TCSS discusses moving high schools to block system

Published 10:00 am Thursday, February 18, 2021

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It appears that Troup County School System high schools will move to block scheduling next year, pending approval of a policy change from the school board.

The board heard a presentation in favor of a move to block scheduling from the three TCSS high school principals — Callaway High’s Jonathan Laney, Troup High’s Niki Watts and LaGrange’s Alton White — during Tuesday night’s work session. The high schools currently have seven periods that run all school year, meaning 50-minute classes. With the change to block scheduling, students would take four classes at a time, with each class being 90 minutes apiece.

“A seven period day is a very fast-paced day. By the time you start something, you are changing something,” Laney said. “You have seven transitions in the hallway each day.”

The change to block scheduling would mean more class time, only four classes at a time and students would take eight classes instead of seven each year. 

It creates better social distancing, as students change classes less times each day, and it creates one additional lunch period. 

“In a 90-minute block schedule, by the schedule itself, it’s a more relaxed day,” Laney said. “There are four transitions, there is more time in each class, and you get four lunches in that block, which reduces the number of kids in the lunchroom.”

Students that fail a class or are behind in a subject, like math, can catch up easier in a block schedule. For instance, instead of a student having to take a remedial math class and a regular math class at the same time, the remedial class could be in the fall and the next math class could be in the spring.

Laney said the conversation about block scheduling first started when they reviewed the first semester, where a lot of virtual students failed classes. 

“We were talking about virtual school and what we can do to make it better. One thing that can make virtual school better is not having kids focus on seven virtual classes at once,” Laney said, noting that the conversation evolved then to include all students. “As we began to talk about it, we said that is creating a more productive model to improve academic achievement.”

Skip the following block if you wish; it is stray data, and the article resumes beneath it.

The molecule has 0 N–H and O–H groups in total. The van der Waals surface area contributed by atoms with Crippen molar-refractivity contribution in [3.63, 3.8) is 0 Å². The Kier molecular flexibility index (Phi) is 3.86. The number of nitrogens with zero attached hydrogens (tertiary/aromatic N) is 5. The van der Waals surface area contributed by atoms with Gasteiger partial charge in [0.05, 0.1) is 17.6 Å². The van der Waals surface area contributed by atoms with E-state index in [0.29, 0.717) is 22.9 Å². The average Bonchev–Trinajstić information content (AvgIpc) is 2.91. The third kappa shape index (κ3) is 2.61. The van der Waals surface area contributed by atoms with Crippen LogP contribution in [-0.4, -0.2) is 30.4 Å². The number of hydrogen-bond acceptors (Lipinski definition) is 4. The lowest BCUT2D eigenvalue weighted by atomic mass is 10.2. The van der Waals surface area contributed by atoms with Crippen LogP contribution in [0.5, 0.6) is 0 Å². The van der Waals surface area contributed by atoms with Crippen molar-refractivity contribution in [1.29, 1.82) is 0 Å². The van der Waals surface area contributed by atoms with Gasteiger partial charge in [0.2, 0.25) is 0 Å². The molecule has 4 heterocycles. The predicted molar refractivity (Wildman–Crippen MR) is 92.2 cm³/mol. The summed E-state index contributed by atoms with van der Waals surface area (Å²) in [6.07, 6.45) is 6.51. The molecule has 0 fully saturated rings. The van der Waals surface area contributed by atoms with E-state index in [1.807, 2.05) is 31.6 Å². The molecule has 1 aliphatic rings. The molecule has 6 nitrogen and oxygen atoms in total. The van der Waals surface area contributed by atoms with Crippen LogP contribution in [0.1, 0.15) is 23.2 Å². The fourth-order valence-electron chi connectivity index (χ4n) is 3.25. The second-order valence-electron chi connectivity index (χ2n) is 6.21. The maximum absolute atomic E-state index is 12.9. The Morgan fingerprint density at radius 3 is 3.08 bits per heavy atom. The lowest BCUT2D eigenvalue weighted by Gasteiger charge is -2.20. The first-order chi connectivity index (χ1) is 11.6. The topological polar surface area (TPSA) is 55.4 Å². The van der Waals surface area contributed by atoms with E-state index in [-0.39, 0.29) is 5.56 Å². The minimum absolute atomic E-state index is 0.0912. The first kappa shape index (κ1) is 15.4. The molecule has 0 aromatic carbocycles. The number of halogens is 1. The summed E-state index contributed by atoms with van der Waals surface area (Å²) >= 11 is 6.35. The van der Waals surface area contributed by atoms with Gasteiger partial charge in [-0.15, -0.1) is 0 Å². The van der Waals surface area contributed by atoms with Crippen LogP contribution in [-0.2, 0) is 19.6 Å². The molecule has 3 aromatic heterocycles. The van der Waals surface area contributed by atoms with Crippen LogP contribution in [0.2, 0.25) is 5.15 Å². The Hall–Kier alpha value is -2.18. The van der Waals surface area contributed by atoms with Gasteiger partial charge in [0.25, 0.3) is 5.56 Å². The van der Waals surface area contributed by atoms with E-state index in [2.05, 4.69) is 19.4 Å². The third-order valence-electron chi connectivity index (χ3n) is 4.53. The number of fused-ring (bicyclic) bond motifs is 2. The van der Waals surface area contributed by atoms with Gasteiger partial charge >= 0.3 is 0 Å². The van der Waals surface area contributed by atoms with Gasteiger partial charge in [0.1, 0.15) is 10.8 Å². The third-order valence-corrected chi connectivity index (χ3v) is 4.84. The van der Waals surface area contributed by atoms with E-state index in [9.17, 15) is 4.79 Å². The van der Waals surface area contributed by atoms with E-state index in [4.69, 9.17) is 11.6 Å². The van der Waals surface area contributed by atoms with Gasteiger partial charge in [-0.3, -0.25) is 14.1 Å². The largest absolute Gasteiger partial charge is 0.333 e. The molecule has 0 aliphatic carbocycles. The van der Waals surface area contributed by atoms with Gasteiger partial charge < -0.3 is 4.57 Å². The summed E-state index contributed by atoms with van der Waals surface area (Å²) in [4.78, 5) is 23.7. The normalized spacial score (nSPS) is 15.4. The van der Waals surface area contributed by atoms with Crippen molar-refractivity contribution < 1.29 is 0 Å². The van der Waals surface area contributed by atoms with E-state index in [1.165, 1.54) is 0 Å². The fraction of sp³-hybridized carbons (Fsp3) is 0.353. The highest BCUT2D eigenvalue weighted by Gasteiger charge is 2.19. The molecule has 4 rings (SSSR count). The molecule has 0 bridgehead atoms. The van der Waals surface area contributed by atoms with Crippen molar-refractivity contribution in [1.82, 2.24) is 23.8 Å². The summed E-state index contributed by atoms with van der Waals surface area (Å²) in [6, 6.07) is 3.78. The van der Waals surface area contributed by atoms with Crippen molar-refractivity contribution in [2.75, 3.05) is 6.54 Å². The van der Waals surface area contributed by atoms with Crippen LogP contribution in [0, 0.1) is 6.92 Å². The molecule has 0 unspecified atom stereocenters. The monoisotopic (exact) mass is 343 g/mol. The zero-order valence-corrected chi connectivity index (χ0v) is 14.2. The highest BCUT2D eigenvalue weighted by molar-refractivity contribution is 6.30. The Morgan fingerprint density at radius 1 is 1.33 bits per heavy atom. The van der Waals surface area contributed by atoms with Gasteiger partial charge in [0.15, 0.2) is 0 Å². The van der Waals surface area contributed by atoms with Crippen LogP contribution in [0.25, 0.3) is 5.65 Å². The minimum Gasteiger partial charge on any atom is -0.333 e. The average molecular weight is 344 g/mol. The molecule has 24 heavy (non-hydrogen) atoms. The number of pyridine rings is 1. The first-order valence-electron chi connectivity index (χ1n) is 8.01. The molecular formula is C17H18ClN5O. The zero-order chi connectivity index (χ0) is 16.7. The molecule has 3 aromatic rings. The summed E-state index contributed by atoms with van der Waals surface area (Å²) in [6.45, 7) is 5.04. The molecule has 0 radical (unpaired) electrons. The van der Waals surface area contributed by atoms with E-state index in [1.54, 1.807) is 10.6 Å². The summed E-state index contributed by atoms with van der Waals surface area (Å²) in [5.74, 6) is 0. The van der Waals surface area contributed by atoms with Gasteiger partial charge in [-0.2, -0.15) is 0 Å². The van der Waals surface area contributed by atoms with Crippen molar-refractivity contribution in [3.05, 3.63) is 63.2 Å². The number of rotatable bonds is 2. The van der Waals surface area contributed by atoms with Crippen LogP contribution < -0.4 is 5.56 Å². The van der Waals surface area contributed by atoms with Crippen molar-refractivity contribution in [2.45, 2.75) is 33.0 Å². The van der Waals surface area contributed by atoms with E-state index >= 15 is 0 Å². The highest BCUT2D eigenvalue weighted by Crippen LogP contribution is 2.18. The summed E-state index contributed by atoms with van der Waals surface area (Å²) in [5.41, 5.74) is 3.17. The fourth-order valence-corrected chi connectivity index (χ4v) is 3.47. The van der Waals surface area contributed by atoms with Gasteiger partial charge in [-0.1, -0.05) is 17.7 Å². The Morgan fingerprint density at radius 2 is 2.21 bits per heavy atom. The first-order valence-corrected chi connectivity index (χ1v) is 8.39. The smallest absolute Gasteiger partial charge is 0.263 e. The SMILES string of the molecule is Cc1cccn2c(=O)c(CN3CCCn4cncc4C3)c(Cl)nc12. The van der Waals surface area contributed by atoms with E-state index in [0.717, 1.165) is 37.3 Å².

Laney detailed possible issues with a block schedule as well. For instance, teachers have to adjust their teaching style for more time in the classroom, but he was confident that could be overcome through professional learning. 

“It takes a different mindset to teach on a 90-minute block than it does 50,” Laney said. “If you’re in the mindset of teaching 50 minutes and you change to a 90-minute block, there is the possibility that teachers that are not prepared for that will waste instructional time.”

Laney said teachers were overwhelmingly supportive of the block schedule, but some of his math teachers were worried that students could go an entire year between math classes. That could happen if a student took math in the fall of one school year but waited until the spring of the next year to take math.

Laney said registrars could ensure that students take math in the same semester each year to avoid that problem. 

Other issues are AP exams, which take place in the spring, regardless of when the class is taken. Electives, such as band, would be the whole year, and would result in a quarter of a student’s time at school.  

“Our kids take a final in every course at the end of the year,” White said. “They are preparing for seven finals over three days. We don’t ask college kids to take seven finals in three days. This way they would have, at most, four.”

Watts pointed out that students involved in extracurricular activities would also miss less classes under a block schedule if they had to leave early for a game. 

The board is not required to vote on the change to a block schedule, but the schedule change does impact a school system policy that currently states that students will take seven classes a day. Therefore, the board will have to approve the policy change to allow for the change to block scheduling. 

The wording in the policy will be changed to say that schools will schedule students for a “full academic day.” 

“Board members, I’d just like to offer my endorsement for making this change,” said Board Chairwoman Cathy Hunt, a longtime educator. “I taught both ways, six period day and on block schedule. … You have to change your mindset. You can’t lecture for 90 minutes, but you can get two days of instruction done in 90 minutes. I think seven is too much for students, I think it’s too many for teachers. I think the quality of my teaching was better and students had more opportunity on the block schedule.”

The board is expected to vote on the policy change on Thursday. 

According to a schedule presented, the block schedule would start in the fall of 2021.